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Faeries: Visions, Voices and Pretty Dresses Hardcover – June 30, 2000
"Enlightenment Now: The Case for Reason, Science, Humanism, and Progress"
Is the world really falling apart? Is the ideal of progress obsolete? Cognitive scientist and public intellectual Steven Pinker urges us to step back from the gory headlines and prophecies of doom, and instead, follow the data: In seventy-five jaw-dropping graphs, Pinker shows that life, health, prosperity, safety, peace, knowledge, and happiness are on the rise. Learn more
"Keri Pickett's photographs aren't from a distant voyeuristic perspective--hers is the eye of a member of the family who reveals the sacred life of her dear subjects. This book is a documentation of a modern day Midsummer Night's Dream."--Amy Ray, Indigo Girls
"Pickett's photographs of men in skirts, in the buff or in flower wreaths are gentle and dignified.... There's a timelessness to the light, to the naked beautiful bodies, to the storybook costumes."--Duluth News-Tribune
"This collection of photographs and voices spins a tale of heart circles, rituals and trees, the cookhouse and cabin, the lake, river and lots of beautiful faerie nymphs who really know how to dress for dinner. The images and voices illuminate a place where people dare to explore a way of being for which the mainstream has no room."--Keri Pickett
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Recommended to anyone interested in the Radical Faerie movement/lifestyle. This book is a keeper.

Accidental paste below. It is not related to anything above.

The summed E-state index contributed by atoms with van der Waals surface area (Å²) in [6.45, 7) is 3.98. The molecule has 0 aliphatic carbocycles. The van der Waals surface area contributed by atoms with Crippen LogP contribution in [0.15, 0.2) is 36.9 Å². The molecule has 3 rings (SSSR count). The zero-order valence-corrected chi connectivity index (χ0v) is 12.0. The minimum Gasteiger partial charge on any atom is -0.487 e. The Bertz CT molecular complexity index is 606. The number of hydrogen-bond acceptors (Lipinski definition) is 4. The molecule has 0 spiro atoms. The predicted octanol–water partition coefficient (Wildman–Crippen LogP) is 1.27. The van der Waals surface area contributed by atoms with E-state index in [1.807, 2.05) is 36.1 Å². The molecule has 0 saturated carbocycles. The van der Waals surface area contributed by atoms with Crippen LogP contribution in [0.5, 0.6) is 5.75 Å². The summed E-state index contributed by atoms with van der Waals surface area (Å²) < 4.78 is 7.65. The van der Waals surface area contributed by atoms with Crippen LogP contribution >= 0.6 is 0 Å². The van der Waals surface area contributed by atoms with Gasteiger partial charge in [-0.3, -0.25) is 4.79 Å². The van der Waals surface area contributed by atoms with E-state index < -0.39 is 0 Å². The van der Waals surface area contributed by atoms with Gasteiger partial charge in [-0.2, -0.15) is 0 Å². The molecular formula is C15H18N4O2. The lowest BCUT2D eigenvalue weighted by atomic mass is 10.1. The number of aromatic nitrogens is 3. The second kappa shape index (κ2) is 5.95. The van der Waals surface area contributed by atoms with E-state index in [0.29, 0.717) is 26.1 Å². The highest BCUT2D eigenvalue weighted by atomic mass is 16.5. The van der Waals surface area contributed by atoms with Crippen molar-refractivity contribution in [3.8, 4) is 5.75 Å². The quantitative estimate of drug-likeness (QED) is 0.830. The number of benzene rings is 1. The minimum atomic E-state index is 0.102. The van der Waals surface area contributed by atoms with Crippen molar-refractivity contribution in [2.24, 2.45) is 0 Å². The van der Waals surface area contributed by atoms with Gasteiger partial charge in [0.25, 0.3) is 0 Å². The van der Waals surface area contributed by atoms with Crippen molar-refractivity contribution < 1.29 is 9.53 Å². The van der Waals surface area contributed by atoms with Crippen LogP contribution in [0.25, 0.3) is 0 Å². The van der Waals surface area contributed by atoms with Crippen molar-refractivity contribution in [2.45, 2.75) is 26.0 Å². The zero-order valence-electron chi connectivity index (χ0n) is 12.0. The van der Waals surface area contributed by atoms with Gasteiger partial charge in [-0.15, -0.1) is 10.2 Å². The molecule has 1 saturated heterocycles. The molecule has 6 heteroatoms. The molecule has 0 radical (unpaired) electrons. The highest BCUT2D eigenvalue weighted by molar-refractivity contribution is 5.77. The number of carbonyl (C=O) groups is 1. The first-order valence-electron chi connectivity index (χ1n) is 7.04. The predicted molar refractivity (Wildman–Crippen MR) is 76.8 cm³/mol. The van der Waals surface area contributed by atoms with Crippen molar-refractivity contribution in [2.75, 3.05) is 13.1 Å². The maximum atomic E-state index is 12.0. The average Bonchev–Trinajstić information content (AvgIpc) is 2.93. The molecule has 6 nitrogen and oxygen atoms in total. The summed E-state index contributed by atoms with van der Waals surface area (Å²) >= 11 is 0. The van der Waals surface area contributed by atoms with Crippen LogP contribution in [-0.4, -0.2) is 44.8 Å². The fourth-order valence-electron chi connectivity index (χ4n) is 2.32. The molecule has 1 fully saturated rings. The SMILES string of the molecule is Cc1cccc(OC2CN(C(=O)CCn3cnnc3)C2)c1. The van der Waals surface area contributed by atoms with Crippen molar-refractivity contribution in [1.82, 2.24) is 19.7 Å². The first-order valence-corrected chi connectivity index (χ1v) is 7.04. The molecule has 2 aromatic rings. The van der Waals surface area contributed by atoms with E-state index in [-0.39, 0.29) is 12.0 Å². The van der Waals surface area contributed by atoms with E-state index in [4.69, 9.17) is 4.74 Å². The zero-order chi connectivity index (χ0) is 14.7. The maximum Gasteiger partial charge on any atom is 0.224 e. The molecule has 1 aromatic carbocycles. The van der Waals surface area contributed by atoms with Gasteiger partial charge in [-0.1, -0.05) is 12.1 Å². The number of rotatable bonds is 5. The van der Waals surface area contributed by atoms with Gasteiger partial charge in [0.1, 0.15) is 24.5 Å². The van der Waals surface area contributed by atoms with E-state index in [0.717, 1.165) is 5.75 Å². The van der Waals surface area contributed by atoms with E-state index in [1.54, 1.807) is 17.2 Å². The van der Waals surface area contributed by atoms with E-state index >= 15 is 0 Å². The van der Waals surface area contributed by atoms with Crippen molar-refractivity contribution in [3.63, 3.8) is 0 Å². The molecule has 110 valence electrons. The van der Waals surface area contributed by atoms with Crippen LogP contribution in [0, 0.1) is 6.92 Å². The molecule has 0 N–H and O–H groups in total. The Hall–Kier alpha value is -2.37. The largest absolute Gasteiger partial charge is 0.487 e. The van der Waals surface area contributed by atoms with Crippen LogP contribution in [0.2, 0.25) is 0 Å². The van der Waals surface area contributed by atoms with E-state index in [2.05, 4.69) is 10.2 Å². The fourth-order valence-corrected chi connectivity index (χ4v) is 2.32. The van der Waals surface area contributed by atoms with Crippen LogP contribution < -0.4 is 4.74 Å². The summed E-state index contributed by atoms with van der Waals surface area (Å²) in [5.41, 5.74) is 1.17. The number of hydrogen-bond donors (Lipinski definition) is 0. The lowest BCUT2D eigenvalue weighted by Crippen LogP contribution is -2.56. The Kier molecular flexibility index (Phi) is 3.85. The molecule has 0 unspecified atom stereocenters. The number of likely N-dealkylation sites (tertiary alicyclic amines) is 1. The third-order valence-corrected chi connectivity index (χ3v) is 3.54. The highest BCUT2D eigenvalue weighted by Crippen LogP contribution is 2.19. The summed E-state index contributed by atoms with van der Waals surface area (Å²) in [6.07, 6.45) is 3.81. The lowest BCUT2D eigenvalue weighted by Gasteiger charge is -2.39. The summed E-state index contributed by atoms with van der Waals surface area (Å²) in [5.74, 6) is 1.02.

For the guys at Kawashaway Sanctuary in northern Minnesota, wearing a flounced skirt while splitting wood is more about freedom and options than about drag or some not-very-suppressed desire to be a woman. Ditto going nude, wearing nail polish, posing with a parasol or lunching on the lawn in lingerie and high-topped tennis shoes. Anyone who first meets the Kawashaway guys in Keri Pickett's beautiful, big-hearted new book "Faeries: Visions, Voices & Pretty Dresses," is just going to have to deal with the clothes - and lack thereof. The costumes are deliciously fun in a campy and surprisingly natural way, but the book's larger vision quickly sweeps you up in its festive celebration of a free-spirited community. "The selection of photographs is really stunning," said Cynthia Gehrig, president of the Jerome Foundation, which contributed US$17,000 toward the book's publication by Aperture, a nonprofit New York foundation and prestigious photography publisher. SANCTUARY FOR 'FAERIE' SOULS Pickett, a Minneapolis photographer, has spent the past six years photographing summer gatherings at Kawashaway, a rustic 17-acre retreat founded in 1989 and collectively run by gay men. With little more than a cabin, a cook house, a pump and tent sites in a wilderness of trees, marsh and wild rivers, Kawashaway is an environmental haven as well as a sanctuary for "faerie souls." Most Kawashaway visitors are men who identify themselves as "radical faeries," a phrase they define variously as "a gay men's spiritual movement," "a community of trust, based on unconditional love and acceptance," and "boy children who failed the state masculinity tests." Pickett, a straight woman whose antic spirit has won her a welcome at Kawashaway, describes the community as an "anarchistic cult." Her New York boyfriend aside, Pickett insists she's a faerie too - that is, "someone who honors and celebrates the unique mix of masculine and feminine in everybody." There are faerie communities and sanctuaries throughout Europe, Canada and the United States, said Kawashaway regulars. Even within the gay community, however, radical faeries are sometimes considered a bit far out, particularly by gays who prefer to blend quietly into mainstream society. "There are a number of people in the gay community who don't understand and aren't necessarily happy that there are people like us out there being bold," said Hummingbird, a St. Paul resident who appears in Pickett's book. ("Hummingbird" is a name he once used only in faerie circles but has legally adopted.) "I prefer to say: This is who I am. If you have issues, go deal with them." Although Pickett's book is full of guys wearing dresses, they're not tarted up as glamour pusses. With their hairy legs, furry chests, stubbled chins and the occasional tattoo, they could pass as a reunion of the Woodstock fraternity. PLAYING DRESS-UP "There are very few faeries who would disguise their facial hair or shave their armpits or whatever," said Rocky, a k a Robert Gordon, a Minneapolis handyman. "Mostly it's a kid thing, playing dress-up and wearing these goofy outfits and getting a good laugh out of the fact that somebody actually wore them. . . . It's also one of our fiercest